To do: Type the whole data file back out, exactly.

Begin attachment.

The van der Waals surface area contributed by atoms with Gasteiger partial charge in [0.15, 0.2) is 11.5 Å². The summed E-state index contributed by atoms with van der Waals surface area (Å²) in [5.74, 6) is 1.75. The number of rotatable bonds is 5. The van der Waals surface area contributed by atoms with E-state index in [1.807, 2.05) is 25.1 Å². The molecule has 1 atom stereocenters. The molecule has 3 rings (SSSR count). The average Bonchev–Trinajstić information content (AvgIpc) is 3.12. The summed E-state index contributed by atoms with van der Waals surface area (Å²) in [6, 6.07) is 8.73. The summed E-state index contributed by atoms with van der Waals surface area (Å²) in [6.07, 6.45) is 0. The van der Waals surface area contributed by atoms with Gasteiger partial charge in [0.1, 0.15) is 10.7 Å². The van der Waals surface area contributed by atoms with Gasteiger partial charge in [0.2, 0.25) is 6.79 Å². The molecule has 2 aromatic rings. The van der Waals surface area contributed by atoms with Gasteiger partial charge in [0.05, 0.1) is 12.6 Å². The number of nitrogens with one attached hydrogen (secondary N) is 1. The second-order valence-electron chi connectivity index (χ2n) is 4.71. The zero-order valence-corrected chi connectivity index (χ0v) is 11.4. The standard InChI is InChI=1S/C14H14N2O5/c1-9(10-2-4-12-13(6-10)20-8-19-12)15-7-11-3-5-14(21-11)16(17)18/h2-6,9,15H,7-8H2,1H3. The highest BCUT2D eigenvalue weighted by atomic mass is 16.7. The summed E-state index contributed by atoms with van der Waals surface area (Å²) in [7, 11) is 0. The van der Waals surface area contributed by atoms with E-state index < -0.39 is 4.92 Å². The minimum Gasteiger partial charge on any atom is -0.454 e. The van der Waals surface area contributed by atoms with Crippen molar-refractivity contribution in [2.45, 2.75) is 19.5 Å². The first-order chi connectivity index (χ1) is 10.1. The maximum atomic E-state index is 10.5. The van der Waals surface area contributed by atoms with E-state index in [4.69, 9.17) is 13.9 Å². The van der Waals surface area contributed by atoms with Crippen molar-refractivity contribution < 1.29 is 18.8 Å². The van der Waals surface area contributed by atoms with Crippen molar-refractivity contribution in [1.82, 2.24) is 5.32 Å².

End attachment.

The van der Waals surface area contributed by atoms with Gasteiger partial charge in [0.15, 0.2) is 11.5 Å². The summed E-state index contributed by atoms with van der Waals surface area (Å²) in [5.74, 6) is 1.75. The number of rotatable bonds is 5. The van der Waals surface area contributed by atoms with E-state index in [1.807, 2.05) is 25.1 Å². The molecule has 1 atom stereocenters. The molecule has 3 rings (SSSR count). The average Bonchev–Trinajstić information content (AvgIpc) is 3.12. The summed E-state index contributed by atoms with van der Waals surface area (Å²) in [6, 6.07) is 8.73. The summed E-state index contributed by atoms with van der Waals surface area (Å²) in [6.07, 6.45) is 0. The van der Waals surface area contributed by atoms with Gasteiger partial charge in [0.1, 0.15) is 10.7 Å². The van der Waals surface area contributed by atoms with Gasteiger partial charge in [0.2, 0.25) is 6.79 Å². The molecule has 2 aromatic rings. The van der Waals surface area contributed by atoms with Gasteiger partial charge in [0.05, 0.1) is 12.6 Å². The number of nitrogens with one attached hydrogen (secondary N) is 1. The second-order valence-electron chi connectivity index (χ2n) is 4.71. The zero-order valence-corrected chi connectivity index (χ0v) is 11.4. The standard InChI is InChI=1S/C14H14N2O5/c1-9(10-2-4-12-13(6-10)20-8-19-12)15-7-11-3-5-14(21-11)16(17)18/h2-6,9,15H,7-8H2,1H3. The highest BCUT2D eigenvalue weighted by atomic mass is 16.7. The summed E-state index contributed by atoms with van der Waals surface area (Å²) in [7, 11) is 0. The van der Waals surface area contributed by atoms with E-state index < -0.39 is 4.92 Å². The minimum Gasteiger partial charge on any atom is -0.454 e. The van der Waals surface area contributed by atoms with Crippen molar-refractivity contribution in [2.45, 2.75) is 19.5 Å². The first-order chi connectivity index (χ1) is 10.1. The maximum atomic E-state index is 10.5. The van der Waals surface area contributed by atoms with E-state index in [4.69, 9.17) is 13.9 Å². The van der Waals surface area contributed by atoms with Crippen molar-refractivity contribution < 1.29 is 18.8 Å². The van der Waals surface area contributed by atoms with Crippen molar-refractivity contribution in [1.82, 2.24) is 5.32 Å².